Quite Footsteps explores moral themes relating to political and social change in South Africa. An obscene clamour that the poet sees as eviscerating our country’s humanity becomes the catalyst for an excoriating attack on a time that “renders everything as matters of abuse”, and a passionate demand that we find in ourselves – for ourselves, and in honour of the spirits of the dead – the capacity for the humane. This major work by one of South Africa’s poets will trouble every conscience, even as it revives our faltering hope for a healed nation.
Design and layout of a major book accompanying the inaugural exhibition at Norval Foundation, Re/discovery and Memory: The works of Sydney Kumalo, Ezrom Legae, Serge Alain Nitegeka and Edoardo Villa, curated by Karel Nel, 28 April – 10 September 2018.
Retrospectives of the work of both Sydney Kumalo and Ezrom Legae were shown alongside an exhibition of their friend and colleague Edoardo Villa, while Serge Alain Nitegeka was commissioned to create an immersive installation in the atrium.
A collection of thought-provoking and moving essays on Robert Sobukwe, commissioned and edited by his biographer and friend Benjamin Pogrund. Sobukwe was a lecturer, lawyer, founding member and first president of the Pan Africanist Congress (PAC), and Robben Island prisoner.
Seedtimes – the title of Omar Badsha’s photographic retrospective is drawn from a poem by Mafika Gwala written in the wake of the Soweto Uprising of 1976, a period when the cultural and political movement against apartheid really began to develop momentum in the townships of South Africa.
Stellenbosch is where people meet in bustling pavement cafes, browse in interesting galleries and bookshops or simply soak up the surrounding natural beauty. Importantly, it is also the heart of one of the most successful wine-growing regions in the world, and wine is its lifeblood.
This folklore story collection offers a feast of enjoyment for young South African readers. Ten enchanting tales, steeped in the imaginative richness of African oral tradition: Where did the first stories in the world come from? How did little Tortoise win the respect of all the other animals? Who was Nanana bo Sele Sele and what happened when she built her house in the middle of the animals’ road? Why was young Crocodile so determined to get hold of Monkey’s Heart?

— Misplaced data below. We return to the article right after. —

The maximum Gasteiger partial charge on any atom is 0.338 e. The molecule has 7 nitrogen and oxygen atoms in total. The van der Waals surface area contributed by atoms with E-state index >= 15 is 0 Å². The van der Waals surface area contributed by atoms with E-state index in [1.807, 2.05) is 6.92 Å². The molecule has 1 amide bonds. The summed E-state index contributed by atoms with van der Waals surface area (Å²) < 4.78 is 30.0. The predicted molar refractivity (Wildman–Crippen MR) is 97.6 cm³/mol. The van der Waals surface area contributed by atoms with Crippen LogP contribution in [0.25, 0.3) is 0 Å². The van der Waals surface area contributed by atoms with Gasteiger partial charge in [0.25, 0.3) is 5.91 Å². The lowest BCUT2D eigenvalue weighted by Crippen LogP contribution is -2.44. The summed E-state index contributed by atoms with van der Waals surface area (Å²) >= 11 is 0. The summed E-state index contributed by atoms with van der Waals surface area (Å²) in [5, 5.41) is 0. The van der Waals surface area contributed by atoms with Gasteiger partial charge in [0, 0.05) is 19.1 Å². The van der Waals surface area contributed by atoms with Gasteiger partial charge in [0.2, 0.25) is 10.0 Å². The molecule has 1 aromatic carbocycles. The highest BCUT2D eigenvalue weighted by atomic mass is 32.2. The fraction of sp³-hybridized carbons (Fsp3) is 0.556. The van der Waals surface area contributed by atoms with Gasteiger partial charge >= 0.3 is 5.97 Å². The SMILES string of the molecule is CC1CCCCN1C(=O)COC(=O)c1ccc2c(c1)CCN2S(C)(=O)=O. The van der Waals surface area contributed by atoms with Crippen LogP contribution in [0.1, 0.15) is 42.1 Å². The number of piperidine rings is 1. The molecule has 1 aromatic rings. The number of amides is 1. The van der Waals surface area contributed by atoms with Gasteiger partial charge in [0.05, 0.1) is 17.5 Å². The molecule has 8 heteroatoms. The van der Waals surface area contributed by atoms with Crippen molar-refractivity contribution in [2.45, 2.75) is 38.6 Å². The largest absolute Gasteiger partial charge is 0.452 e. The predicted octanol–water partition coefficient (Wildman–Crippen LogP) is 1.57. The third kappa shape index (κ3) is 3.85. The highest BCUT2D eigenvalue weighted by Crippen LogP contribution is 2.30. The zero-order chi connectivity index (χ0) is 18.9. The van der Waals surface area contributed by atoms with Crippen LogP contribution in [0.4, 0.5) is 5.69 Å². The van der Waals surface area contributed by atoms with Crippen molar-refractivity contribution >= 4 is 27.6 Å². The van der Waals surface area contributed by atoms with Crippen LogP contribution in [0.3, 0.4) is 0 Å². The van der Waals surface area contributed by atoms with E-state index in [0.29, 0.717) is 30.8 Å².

Historians, public galleries and collectors have in recent years started re-viewing photographs of African people taken during the colonial period for their aesthetic merits as well as their historical significance. The 50 photographic portraits presented in this title, most of them unpublished, were taken in East and South Africa between 1870 and 1920, the period of high European imperialism in the region.
This publication brings together thinkers and experts such as Wieland Gewers, President of the Academy of Science of South Africa and Senior Deputy Vice-Chancellor at the University of Cape Town; High Court Judge Denis Davis who looks at evolution from a “somewhat dissident Jewish perspective”; Professor Caroline Odora-Hoppers, whose passionately pleads for the education of our children to include indigenous knowledge; and a myriad of curriculum developers, book publishers, teachers and religious scholars.
Shoes made from discarded rubber, a knife grinder made from a bicycle wheel, an organ made from water pipes, a lamp made from plastic bottle bottoms and a clock made from old flip-flops are a few of the ingenious recycled Kenyan products covered in this fascinating volume.
For over thirty years, William Kentridge has been combining fine arts, performance, theatre, and opera to create dreamlike, political, and humanist works. His installations , films, and drawings often deal with the political situation in South Africa, apartheid, and the consequences of colonialism. This book gives an in-depth examination of his performance piece The Head & The Load, which explores the role of Africa during World War I. Throughout the war, more than one million Africans carried provisions and military equipment in hazardous conditions for British, French, and German troops at minimal or no pay.
It is well known that the African National Congress was formed in 1912 and is considered the oldest political organisation on the African continent. What is often not widely known is that the person who founded it was one Pixley ka Isaka Seme.
A major strength of this collection is its precisely noted and rendered detail. Whatever the themes-whether the dilemmas of being differently abled; trapped in lower-income constraints; or born female in an abusively gendered world-they are relayed with authenticity. There is a strongly visceral component to the stories, with the body and its various vulnerabilities, captivities, and seductions featuring in many of them. Some pieces broaden out, both creatively and topically, to explore less obvious facets of staying afloat.
Kenyan sculptor and anthropologist Wangechi Mutu (born 1972) mines ethnographic photography, fashion, sport, porn and popular-science publications such as National Geographic to develop her fierce critique of the deformation of the female body by consumerism in elegant, tapering spirals of collage and drawing. Mutu refers to her hybrid women as “warrior women” whom she…